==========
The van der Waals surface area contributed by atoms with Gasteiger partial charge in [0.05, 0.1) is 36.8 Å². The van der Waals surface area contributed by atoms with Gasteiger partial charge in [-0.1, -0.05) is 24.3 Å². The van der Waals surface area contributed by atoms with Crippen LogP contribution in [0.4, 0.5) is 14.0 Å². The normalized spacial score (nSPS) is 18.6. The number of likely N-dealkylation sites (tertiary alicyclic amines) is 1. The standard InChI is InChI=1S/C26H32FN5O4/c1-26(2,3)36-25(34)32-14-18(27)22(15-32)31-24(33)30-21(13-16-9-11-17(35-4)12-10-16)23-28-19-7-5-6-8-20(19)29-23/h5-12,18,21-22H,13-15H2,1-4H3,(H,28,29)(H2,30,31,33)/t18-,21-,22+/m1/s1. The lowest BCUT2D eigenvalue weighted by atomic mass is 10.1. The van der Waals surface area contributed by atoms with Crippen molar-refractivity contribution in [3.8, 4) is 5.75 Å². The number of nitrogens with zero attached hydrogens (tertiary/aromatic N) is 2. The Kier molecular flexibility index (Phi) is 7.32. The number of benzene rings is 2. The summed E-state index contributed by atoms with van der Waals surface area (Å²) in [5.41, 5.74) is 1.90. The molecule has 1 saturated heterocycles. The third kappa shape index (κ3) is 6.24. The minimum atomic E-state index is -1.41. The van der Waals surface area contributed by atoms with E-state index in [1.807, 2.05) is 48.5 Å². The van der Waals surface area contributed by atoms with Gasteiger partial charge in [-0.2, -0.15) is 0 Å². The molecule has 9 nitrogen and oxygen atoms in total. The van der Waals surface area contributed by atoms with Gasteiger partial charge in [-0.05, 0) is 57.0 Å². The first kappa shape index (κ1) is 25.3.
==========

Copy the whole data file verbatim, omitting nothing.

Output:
The van der Waals surface area contributed by atoms with Gasteiger partial charge in [0.05, 0.1) is 36.8 Å². The van der Waals surface area contributed by atoms with Gasteiger partial charge in [-0.1, -0.05) is 24.3 Å². The van der Waals surface area contributed by atoms with Crippen LogP contribution in [0.4, 0.5) is 14.0 Å². The normalized spacial score (nSPS) is 18.6. The number of likely N-dealkylation sites (tertiary alicyclic amines) is 1. The standard InChI is InChI=1S/C26H32FN5O4/c1-26(2,3)36-25(34)32-14-18(27)22(15-32)31-24(33)30-21(13-16-9-11-17(35-4)12-10-16)23-28-19-7-5-6-8-20(19)29-23/h5-12,18,21-22H,13-15H2,1-4H3,(H,28,29)(H2,30,31,33)/t18-,21-,22+/m1/s1. The lowest BCUT2D eigenvalue weighted by atomic mass is 10.1. The van der Waals surface area contributed by atoms with Crippen molar-refractivity contribution in [3.8, 4) is 5.75 Å². The number of nitrogens with zero attached hydrogens (tertiary/aromatic N) is 2. The Kier molecular flexibility index (Phi) is 7.32. The number of benzene rings is 2. The summed E-state index contributed by atoms with van der Waals surface area (Å²) in [5.41, 5.74) is 1.90. The molecule has 1 saturated heterocycles. The third kappa shape index (κ3) is 6.24. The minimum atomic E-state index is -1.41. The van der Waals surface area contributed by atoms with E-state index in [1.807, 2.05) is 48.5 Å². The van der Waals surface area contributed by atoms with Gasteiger partial charge in [-0.2, -0.15) is 0 Å². The molecule has 9 nitrogen and oxygen atoms in total. The van der Waals surface area contributed by atoms with Gasteiger partial charge in [-0.05, 0) is 57.0 Å². The first kappa shape index (κ1) is 25.3.